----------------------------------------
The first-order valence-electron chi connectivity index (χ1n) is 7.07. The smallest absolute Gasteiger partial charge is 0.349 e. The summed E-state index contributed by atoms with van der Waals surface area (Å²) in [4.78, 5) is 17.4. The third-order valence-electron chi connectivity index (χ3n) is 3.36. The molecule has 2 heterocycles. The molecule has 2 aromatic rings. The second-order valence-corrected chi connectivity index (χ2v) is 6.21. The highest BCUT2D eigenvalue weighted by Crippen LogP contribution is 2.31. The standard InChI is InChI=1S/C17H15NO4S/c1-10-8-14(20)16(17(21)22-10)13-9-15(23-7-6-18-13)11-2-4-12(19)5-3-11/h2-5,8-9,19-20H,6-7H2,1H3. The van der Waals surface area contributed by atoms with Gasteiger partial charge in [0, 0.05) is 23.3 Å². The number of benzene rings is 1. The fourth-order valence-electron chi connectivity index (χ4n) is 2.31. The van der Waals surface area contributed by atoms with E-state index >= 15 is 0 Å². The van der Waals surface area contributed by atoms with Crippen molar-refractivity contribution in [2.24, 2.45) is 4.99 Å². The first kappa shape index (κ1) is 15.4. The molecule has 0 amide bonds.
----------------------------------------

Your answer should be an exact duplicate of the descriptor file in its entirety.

The first-order valence-electron chi connectivity index (χ1n) is 7.07. The smallest absolute Gasteiger partial charge is 0.349 e. The summed E-state index contributed by atoms with van der Waals surface area (Å²) in [4.78, 5) is 17.4. The third-order valence-electron chi connectivity index (χ3n) is 3.36. The molecule has 2 heterocycles. The molecule has 2 aromatic rings. The second-order valence-corrected chi connectivity index (χ2v) is 6.21. The highest BCUT2D eigenvalue weighted by Crippen LogP contribution is 2.31. The standard InChI is InChI=1S/C17H15NO4S/c1-10-8-14(20)16(17(21)22-10)13-9-15(23-7-6-18-13)11-2-4-12(19)5-3-11/h2-5,8-9,19-20H,6-7H2,1H3. The van der Waals surface area contributed by atoms with Gasteiger partial charge in [0, 0.05) is 23.3 Å². The number of benzene rings is 1. The fourth-order valence-electron chi connectivity index (χ4n) is 2.31. The van der Waals surface area contributed by atoms with E-state index >= 15 is 0 Å². The van der Waals surface area contributed by atoms with Crippen molar-refractivity contribution in [2.24, 2.45) is 4.99 Å². The first kappa shape index (κ1) is 15.4. The molecule has 0 amide bonds.